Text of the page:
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Flags fly at the Sacred Stone Camp, Cannonball, North Dakota.

This past week saw several developments in the Standing Rock Sioux Tribe's legal fight to protect its drinking water, sacred history and children's future from the Dakota Access oil pipeline. Represented by Earthjustice, the tribe filed a lawsuit on July 27 against the U.S. Army Corps of Engineers, after the agency granted permits needed for the pipeline to be constructed.

Here's what happened:

Reginald Brack was the consummate board member, a wise counselor whose opinions carried great weight, and a generous friend to all who know him through his devotion to Earthjustice.

Reginald K. Brack Jr., a force of nature and honorary life trustee of Earthjustice, passed away on October 4 at his home in Greenwich, Connecticut. He was 79. Mr. Brack, who was known as Reg, served as a trustee for 19 years and used his experience as a media executive to guide the evolution of our communications department from its infancy to its current sophistication. Earthjustice would not be the organization it is today if it were not for all that he contributed.

Fossil fuel companies are challenging the legality of the Clean Power Plan—and trying to create a dangerous loophole in the Clean Air Act.

Fossil fuel companies would have us believe that the Clean Power Plan—which sets standards for power plants to cut carbon pollution—represents a major expansion of regulatory power that oversteps EPA's authority. They’ve challenged the historic plan—just a year old—in the federal court of appeals for the District of Columbia Circuit.

One day after the Paris climate agreement entered into force, a majority of countries agreed to put in place the first global market-based mechanism to address climate pollution from international aviation. Unfortunately, this mechanism is not robust enough to meet the Paris agreement's aim of limiting global temperature rise to well below 2 degrees Celsius, with best efforts to not exceed 1.5 degrees.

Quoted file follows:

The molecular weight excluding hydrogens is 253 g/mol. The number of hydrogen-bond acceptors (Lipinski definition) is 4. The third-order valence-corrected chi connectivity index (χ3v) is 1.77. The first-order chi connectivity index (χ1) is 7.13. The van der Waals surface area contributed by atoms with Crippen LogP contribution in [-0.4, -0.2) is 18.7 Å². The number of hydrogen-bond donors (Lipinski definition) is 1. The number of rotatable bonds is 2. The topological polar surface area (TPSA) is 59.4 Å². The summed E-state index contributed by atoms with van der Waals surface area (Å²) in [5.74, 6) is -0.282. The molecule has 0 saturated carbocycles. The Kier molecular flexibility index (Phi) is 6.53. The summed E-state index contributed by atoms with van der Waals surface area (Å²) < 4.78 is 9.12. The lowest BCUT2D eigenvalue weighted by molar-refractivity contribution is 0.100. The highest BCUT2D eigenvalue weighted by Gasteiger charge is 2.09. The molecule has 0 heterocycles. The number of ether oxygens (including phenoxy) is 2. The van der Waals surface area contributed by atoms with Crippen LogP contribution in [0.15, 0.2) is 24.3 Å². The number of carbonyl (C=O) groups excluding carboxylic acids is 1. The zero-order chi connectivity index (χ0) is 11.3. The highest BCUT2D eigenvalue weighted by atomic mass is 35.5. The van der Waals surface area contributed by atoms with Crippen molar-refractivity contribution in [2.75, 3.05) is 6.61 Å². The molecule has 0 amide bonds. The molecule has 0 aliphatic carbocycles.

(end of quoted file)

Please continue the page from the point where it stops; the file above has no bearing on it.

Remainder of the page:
Olga Santos returns to the strawberry field where, as a young girl, she was sprayed with toxic pesticides while eating lunch with her family.

Olga Santos was only six when she started working in the fields. When she was sprayed with toxic pesticides while eating lunch with her family, help was nowhere to be found.

“They would spray pesticides near us over and over and there was nothing that could be done,” Santos said in an interview with Earthjustice. “As a child, there is not much you can do other than try to speak up as loud as you can. My parents were fearful of losing their jobs, so they wouldn’t say much.”

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About the Earthjustice Blog

unEARTHED is a forum for the voices and stories of the people behind Earthjustice's work. The views and opinions expressed in this blog do not necessarily represent the opinion or position of Earthjustice or its board, clients, or funders. Learn more about Earthjustice.